Fall care of peonies

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Photo credit:  Bill Barber
Photo credit: Bill Barber

Cut peony foliage back to the ground if this hasn’t been done already.
Compost or discard foliage. Fertilize peonies twice a year — in the spring
shortly before new growth appears and then again in the fall after the
plants have been cut back. A total of 1.5 to 2 ounces (3 to 4
tablespoons) of a 1-1-1 fertilizer such as a 10-10-10 or 13-13-13 per plant
per application should be used. This amounts to 3 to 4 ounces of fertilizer
per year. If a soil test reveals adequate levels of phosphorus and
potassium, use a lawn fertilizer such as a 29-5-4, 27-3-3 or something
similar, but cut the rate to 1/3 of the above rate. In other words apply ½
to 3/4 ounce (1 to 1.5 tablespoons) per plant. Never apply fertilizer
directly on the center of the peony as the buds (eyes) may be damaged.
Rather, place the fertilizer in a band from 8 to 18 inches from the center
of the plant. Water the fertilizer in so the plant can take it up.
Winter protection of herbaceous peonies is only necessary the first winter
after planting to prevent alternate freezing and thawing from lifting plants
out of the soil. A couple of inches of mulch should be sufficient. Any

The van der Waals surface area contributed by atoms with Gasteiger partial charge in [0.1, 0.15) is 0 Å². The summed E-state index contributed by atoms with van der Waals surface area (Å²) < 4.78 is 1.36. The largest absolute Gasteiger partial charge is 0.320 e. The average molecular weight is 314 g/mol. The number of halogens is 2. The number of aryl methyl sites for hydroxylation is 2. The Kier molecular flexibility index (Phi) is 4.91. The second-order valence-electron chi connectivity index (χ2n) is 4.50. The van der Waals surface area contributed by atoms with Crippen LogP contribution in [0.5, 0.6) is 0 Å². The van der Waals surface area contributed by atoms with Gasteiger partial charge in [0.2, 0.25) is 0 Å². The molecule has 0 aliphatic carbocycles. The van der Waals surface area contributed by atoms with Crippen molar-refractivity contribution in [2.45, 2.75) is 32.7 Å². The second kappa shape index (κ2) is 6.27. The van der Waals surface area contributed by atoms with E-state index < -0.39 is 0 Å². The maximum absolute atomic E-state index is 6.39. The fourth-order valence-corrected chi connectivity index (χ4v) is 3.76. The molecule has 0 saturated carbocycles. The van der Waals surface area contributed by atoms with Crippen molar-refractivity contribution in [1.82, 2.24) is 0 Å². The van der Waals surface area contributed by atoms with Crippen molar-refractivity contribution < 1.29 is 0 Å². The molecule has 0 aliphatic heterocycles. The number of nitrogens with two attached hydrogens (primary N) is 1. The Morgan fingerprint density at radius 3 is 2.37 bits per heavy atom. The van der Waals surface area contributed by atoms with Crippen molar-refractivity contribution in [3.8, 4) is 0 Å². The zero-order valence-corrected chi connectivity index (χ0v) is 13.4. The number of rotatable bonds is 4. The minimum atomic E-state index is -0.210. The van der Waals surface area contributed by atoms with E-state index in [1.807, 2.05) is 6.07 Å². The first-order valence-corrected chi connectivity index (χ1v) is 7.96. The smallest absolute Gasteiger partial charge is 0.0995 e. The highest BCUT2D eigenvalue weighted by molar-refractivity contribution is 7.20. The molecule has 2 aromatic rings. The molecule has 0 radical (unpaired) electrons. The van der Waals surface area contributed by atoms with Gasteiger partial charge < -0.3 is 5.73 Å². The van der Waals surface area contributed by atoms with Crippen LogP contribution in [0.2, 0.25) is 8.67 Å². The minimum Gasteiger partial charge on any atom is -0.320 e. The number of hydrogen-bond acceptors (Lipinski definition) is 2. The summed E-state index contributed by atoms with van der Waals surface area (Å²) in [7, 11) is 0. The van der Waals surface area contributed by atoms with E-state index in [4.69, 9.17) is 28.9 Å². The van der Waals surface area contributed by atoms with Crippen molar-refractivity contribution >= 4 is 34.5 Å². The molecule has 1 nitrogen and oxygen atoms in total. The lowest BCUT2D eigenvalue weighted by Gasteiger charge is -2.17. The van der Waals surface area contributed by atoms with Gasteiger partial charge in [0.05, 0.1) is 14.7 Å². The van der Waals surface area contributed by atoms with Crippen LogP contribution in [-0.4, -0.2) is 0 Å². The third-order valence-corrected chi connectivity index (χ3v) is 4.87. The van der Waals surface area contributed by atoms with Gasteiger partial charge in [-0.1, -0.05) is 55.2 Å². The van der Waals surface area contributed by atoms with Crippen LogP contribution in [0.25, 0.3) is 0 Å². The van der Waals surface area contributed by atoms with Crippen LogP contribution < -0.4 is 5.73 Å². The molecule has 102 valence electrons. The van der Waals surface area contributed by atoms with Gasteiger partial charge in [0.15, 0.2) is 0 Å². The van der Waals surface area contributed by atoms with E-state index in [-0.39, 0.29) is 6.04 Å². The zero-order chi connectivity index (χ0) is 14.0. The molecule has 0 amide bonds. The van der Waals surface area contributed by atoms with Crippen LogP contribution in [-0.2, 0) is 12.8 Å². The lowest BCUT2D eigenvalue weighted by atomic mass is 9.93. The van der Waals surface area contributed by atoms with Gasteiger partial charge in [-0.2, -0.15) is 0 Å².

organic material that does not mat down will work and should be applied
after the ground freezes. Avoid using leaves that will mat together. Remove
the covering before growth begins in the spring.
The less common tree peonies have woody stems like deciduous shrubs and
should not be cut back to the ground or pruned in the fall. Collect the shed
leaves and place in the compost pile this fall. Though tree peonies are
hardy to Zone 4, they do benefit from a light mulching over winter. Also, it
is recommended that tree peonies be fertilized during November to get the
plants off to a good start next spring. It is best to take a soil test to
see what nutrients are needed. If the soil needs phosphorus and potassium,
use a complete fertilizer (such as 10-10-10, 9-9-6, etc.) at the rate of 2.5
pounds per 100 square feet. This would equal 1 rounded teaspoon per square
foot.
If phosphorus and potassium are not needed, blood meal makes an excellent
fertilizer.
Apply at the rate of 2 pounds per 100 square feet or 1 teaspoon per square
foot. Turf fertilizers such as a 27-3-3 or 30-3-3 also can be used but at
the rate of to 1 pound per 100 square feet or 1 teaspoon per 2 square feet.

 

By: Ward Upham

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